His philosophy is a much more essential one, in which he continually examines and reexamines human nature and finds it wanting from a Catholic perspective. His latest film, The Wolf of Wall Street, was not merely a critique of capitalism, but was also a critique of man and his excesses.
Scorsese captures man’s depravity perhaps better than anyone else, and the ways in which he makes light of it and condemns human nature are unlike that of any other philosopher. Watch any Scorsese film and you’ll see what I mean.
11. Stanley Kubrick
Known as the genius of film, Kubrick is also a deep thinker, filling his films full of subtle hidden messages and commenting on the world around him.
While I don’t appreciate his postmodernist approach to 2001: A Space Odyssey, it is undeniable that all of his have a depth that only becomes clear after multiple viewings. A Clockwork Orange offers commentary on free will, virtue, police states, and criminal reformation. Barry Lyndon critiques mankind in his greed, deceit, and folly. Dr. Strangelove or How I Learned to Stop Worrying and Love the Bomb critiques the role our nation plays in the world and how trustworthy man is as a steward of its environment. I could go on and on.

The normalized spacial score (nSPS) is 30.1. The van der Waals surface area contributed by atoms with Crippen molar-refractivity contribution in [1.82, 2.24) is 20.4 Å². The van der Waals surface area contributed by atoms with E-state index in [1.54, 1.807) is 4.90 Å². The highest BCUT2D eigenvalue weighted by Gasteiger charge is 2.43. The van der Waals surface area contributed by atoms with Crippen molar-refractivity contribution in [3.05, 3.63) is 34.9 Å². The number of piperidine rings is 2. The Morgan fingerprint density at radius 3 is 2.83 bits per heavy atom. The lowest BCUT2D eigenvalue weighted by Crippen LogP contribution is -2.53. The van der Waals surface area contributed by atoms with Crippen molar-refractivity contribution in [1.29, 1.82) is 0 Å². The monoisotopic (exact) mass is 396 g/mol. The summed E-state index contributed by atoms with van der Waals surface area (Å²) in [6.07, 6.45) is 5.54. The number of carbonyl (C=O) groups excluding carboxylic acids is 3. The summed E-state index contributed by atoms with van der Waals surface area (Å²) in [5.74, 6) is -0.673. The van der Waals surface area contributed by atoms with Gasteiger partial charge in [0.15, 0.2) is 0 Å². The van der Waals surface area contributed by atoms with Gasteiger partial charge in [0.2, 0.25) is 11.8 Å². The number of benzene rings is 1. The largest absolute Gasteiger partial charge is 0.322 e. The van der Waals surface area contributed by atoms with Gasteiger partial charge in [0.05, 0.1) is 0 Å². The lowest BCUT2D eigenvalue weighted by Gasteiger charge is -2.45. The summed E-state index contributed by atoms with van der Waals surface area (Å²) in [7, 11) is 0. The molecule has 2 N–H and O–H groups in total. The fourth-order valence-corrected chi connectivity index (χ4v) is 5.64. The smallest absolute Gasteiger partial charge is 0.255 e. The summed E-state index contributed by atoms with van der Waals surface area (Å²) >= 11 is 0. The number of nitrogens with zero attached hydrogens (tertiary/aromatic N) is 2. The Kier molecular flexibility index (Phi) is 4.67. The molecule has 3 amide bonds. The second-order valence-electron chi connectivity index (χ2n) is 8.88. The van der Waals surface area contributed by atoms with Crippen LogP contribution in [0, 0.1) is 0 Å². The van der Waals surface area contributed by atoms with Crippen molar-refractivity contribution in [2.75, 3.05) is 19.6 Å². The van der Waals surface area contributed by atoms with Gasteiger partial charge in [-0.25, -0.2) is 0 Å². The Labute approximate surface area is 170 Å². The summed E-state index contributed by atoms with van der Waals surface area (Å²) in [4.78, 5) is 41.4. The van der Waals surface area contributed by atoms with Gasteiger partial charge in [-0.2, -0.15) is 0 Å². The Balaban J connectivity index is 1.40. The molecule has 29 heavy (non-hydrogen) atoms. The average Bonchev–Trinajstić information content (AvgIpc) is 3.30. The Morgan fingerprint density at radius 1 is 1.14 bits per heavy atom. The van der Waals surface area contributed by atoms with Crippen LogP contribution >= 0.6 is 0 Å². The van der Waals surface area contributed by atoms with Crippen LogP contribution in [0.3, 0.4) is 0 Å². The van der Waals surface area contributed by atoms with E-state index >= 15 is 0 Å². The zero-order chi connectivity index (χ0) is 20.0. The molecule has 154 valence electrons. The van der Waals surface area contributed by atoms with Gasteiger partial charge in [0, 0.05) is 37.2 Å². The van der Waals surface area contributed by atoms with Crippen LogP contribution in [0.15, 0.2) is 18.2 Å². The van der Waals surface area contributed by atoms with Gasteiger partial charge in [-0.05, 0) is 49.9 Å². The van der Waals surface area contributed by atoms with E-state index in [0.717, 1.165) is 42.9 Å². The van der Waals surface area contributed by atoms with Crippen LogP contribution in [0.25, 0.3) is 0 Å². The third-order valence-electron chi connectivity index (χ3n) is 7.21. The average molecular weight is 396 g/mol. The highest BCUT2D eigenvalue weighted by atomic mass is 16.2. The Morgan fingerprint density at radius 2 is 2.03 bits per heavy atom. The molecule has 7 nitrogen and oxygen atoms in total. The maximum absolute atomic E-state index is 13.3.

All of his critiques are subtle and explicit at the same time. One of the most poignant, Full Metal Jacket, critiques the Vietnam War and the stresses we place on our soldiers. Kubrick openly portrays war as brutal and garish, yet his message isn’t quite so simple. At its heart, I think the film shows the limits of mankind and asks the bigger question: do the ends justify the means? I recommend starting with this film and branching out, but I’m also just a fan of war films.
12. The Coen Brothers
Joel and Ethan Coen are consistently thoughtful, provocative, and amusing. Even No Country for Old Men is a funny film, interspersing comedy with darkness and brooding despair. The brothers grew up in a middle-class Minnesotan Jewish family and made films at a young age. Joel studied film at NYU, and Ethan studied philosophy (Wittgenstein in particular) at Princeton. They switch up roles when making films, such that each film has both brothers’ influence.
Their latest, Inside Llewyn Davis, deals with responsibility, human nature, existence, and folk music, whereas their best known, O Brother where art Thou?, is a 20th century adaptation of Homer. The topics span from the philosophical problem of evil to relativism and moral decadence in the 20th century, and their critiques are always humorous and accurate.